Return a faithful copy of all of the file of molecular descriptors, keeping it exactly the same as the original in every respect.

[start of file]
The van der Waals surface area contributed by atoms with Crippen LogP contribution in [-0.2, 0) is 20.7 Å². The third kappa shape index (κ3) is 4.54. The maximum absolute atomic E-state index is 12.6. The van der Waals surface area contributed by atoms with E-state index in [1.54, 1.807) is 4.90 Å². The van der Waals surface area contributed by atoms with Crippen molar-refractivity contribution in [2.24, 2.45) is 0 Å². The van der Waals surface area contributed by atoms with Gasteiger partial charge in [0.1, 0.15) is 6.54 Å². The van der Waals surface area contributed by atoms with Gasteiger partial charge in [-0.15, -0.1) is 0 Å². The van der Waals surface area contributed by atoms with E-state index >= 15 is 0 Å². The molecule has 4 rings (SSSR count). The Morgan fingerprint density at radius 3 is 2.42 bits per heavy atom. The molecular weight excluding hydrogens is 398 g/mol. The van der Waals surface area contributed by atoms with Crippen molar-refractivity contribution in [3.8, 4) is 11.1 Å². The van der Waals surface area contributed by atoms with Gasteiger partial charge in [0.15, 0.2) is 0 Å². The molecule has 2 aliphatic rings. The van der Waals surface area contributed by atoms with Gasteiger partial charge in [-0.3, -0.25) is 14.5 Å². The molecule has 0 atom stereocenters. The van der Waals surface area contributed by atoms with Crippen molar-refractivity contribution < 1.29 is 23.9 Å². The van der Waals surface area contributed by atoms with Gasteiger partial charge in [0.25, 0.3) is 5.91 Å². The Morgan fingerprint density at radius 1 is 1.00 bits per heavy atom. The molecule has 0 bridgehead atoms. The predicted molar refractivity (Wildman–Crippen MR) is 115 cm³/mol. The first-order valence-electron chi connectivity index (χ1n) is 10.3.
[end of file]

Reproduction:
The van der Waals surface area contributed by atoms with Crippen LogP contribution in [-0.2, 0) is 20.7 Å². The third kappa shape index (κ3) is 4.54. The maximum absolute atomic E-state index is 12.6. The van der Waals surface area contributed by atoms with E-state index in [1.54, 1.807) is 4.90 Å². The van der Waals surface area contributed by atoms with Crippen molar-refractivity contribution in [2.24, 2.45) is 0 Å². The van der Waals surface area contributed by atoms with Gasteiger partial charge in [0.1, 0.15) is 6.54 Å². The van der Waals surface area contributed by atoms with Gasteiger partial charge in [-0.15, -0.1) is 0 Å². The van der Waals surface area contributed by atoms with E-state index >= 15 is 0 Å². The molecule has 4 rings (SSSR count). The Morgan fingerprint density at radius 3 is 2.42 bits per heavy atom. The molecular weight excluding hydrogens is 398 g/mol. The van der Waals surface area contributed by atoms with Crippen molar-refractivity contribution in [3.8, 4) is 11.1 Å². The van der Waals surface area contributed by atoms with Gasteiger partial charge in [0.15, 0.2) is 0 Å². The molecule has 2 aliphatic rings. The van der Waals surface area contributed by atoms with Gasteiger partial charge in [-0.3, -0.25) is 14.5 Å². The molecule has 0 atom stereocenters. The van der Waals surface area contributed by atoms with Crippen molar-refractivity contribution < 1.29 is 23.9 Å². The van der Waals surface area contributed by atoms with Gasteiger partial charge in [0.25, 0.3) is 5.91 Å². The Morgan fingerprint density at radius 1 is 1.00 bits per heavy atom. The molecule has 0 bridgehead atoms. The predicted molar refractivity (Wildman–Crippen MR) is 115 cm³/mol. The first-order valence-electron chi connectivity index (χ1n) is 10.3.